How to Identify Pills, Capsules, Drugs and Tablets

Do you have pills, drugs or capsules that you can’t identify? Do you not know what they are or whether they are safe to take? We feel you. It’s not always easy to know exactly what you are taking. There are so many generic, own brand and branded pills on the market that it can be downright impossible to know what you are putting in your mouth. That’s why today we are going to dedicate this article on how to identify pills, drugs and capsules so that you can be sure exactly what are in the medicines you are taking.  You never know when you’ll have to pass a drug test of any kind, so you better know what you are putting into your body.

What are the Problems With Not Knowing What Pills, Drugs and Capsules you are Taking?

Taking the wrong medication can cause serious issues immediately and for your long-term health. Even if your doctor is diligent in making sure you have the correct medicine and the correct dosage, having so many pills can easily mean that your pills get mixed up. Aside from the side effects associated with your pills, taking the wrong pills at the wrong time and in the wrong doses can result in a worsening of your condition, serious other side effects and, at worse, death. It is incredibly important that you know and understand exactly what pills, drugs and capsules you are taking.

How to Identify Pills, Drugs and Capsules

The first thing to do is to find the pills, drugs and capsules that you want to identify. The best case scenario is that you will have the original packaging stored with the pill. If you do, you can quickly compare the look of the pill with the picture or description of the pill on the box. If it’s a match, you now know what you’re pill is. In all likelihood, you wouldn’t be reading this article if you had a box with your pills, however. So, let’s start by looking at your pills. The best way to identify your pills and drugs is to look for small writing or symbols on your medication. These maybe letters, numbers, shapes or a combination. Using a magnifying glass can help as these markings can be quite small. You should also take note of the shape and color of the pill.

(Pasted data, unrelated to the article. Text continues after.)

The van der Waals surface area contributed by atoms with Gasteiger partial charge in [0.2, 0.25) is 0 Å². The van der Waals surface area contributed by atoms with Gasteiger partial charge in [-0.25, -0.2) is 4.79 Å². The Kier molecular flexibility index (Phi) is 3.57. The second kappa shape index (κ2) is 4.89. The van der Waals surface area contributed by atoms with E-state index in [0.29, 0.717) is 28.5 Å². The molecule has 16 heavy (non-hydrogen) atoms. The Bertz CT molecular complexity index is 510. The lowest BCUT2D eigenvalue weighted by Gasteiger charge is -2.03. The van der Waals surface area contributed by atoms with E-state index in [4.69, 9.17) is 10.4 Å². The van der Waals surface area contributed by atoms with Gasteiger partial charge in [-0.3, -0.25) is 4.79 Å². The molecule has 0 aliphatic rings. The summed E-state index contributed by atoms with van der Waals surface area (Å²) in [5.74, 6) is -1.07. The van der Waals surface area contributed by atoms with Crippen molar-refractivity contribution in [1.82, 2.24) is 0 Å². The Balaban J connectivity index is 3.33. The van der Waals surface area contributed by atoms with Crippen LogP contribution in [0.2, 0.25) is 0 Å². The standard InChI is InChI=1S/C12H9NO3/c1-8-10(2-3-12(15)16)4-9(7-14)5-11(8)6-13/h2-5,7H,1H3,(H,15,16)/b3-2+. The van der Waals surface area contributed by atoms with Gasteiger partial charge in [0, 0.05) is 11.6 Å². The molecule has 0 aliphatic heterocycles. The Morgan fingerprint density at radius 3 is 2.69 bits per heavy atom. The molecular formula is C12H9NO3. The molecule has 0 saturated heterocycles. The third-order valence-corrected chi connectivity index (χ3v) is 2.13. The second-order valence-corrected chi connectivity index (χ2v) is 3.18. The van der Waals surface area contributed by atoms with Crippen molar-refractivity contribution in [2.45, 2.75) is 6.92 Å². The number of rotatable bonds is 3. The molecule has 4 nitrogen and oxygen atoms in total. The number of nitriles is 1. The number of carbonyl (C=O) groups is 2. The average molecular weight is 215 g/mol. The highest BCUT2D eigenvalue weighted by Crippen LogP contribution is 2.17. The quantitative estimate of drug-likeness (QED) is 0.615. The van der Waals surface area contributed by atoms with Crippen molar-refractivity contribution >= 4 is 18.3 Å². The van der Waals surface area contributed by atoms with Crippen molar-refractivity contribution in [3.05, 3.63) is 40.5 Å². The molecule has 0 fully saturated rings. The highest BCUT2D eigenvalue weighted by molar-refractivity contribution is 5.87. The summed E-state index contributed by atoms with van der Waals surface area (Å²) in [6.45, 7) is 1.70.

Document Your Findings

Now that you have carefully analyzed your pills, write a note of everything down on your phone or a pad of paper. You should make a note of everything we discussed above, including the shape, color, size and markings on your pill. Be as specific as possible. Rather than just noting that a pill is blue, make a note of the hue of the color, if there are any imperfections on the pill or speckles. What’s more, you should also note the type of pill, Is it a tablet, a capsule or another form of pill. If it is a capsule, what is inside? Everything you can note about the pill can be useful in identifying.

Use The Information Wisely

Once you have all of the information about your unknown pill at hand, there are plenty of sources that you can use to identify your pill once and for all. Below we will cover the most useful and popular ways to identify your pill.

Use an online resource:

There are literally dozens of online resources that you can use to identify all of your unknown pills, drugs, and capsules. Almost all of the online medical websites such as WebMD, Healthline and Medscape have online pill identifier tools that can help you identify your unknown pills. These tools are free and super easy to use. Simply enter the information that you noted down at the start of this article and the identifier will be able to tell you exactly what your pill is.

The Best Resource We’ve Found:  Click Here.

Contact the FDA:

The Food and Drug Administration is a federal agency that promotes public health and monitors and regulates the production of food, drink and medication. Getting in touch with the FDA is easy, however it is slower than using an online identifier as suggested above. You can email the FDA at Make sure that you include all of the details that you noted down earlier as this will make it possible for them to identify the pill. You can also include a photo of the pill if you wish. Someone from the FDA should get back to you within a reasonable time frame with an answer or a request for more information.

Speak to your doctor

If you’d rather not use the internet or don’t have access to a computer, you should take the information you have gathered about your pill and visit your doctor. Your doctor or a nurse should be able to identify any pill you bring in, or be able to use an online pill checker to find out the origin of a pill for you. What’s more, they will then be able to advise on whether or not you should take the pill in question and how long you should take it for.

Visit a pharmacy

If you can’t get an appointment with your doctor, you could also try visiting your local pharmacy, A pharmacist will have a great deal of experience prescribing and identifying drugs and so is expertly placed to help you identify an unknown pill. If they can identify the pill, they should also be able to advise on when to take it and how often to take it, too.

Compare to your current pills

If you can’t use any other the methods used above, as a very last resort, you should check your medicine cabinet. It may be that you have other pills in packages that are exactly the same as the unknown pill in question. This will make it very easy to identify the pill, but it is probably better to use one of the more advanced methods listed above instead where possible.

Remember don’t leave things to chance. If you can’t identify a pill, don’t take it!

How to Identify Pills, Capsules, Drugs and Tablets
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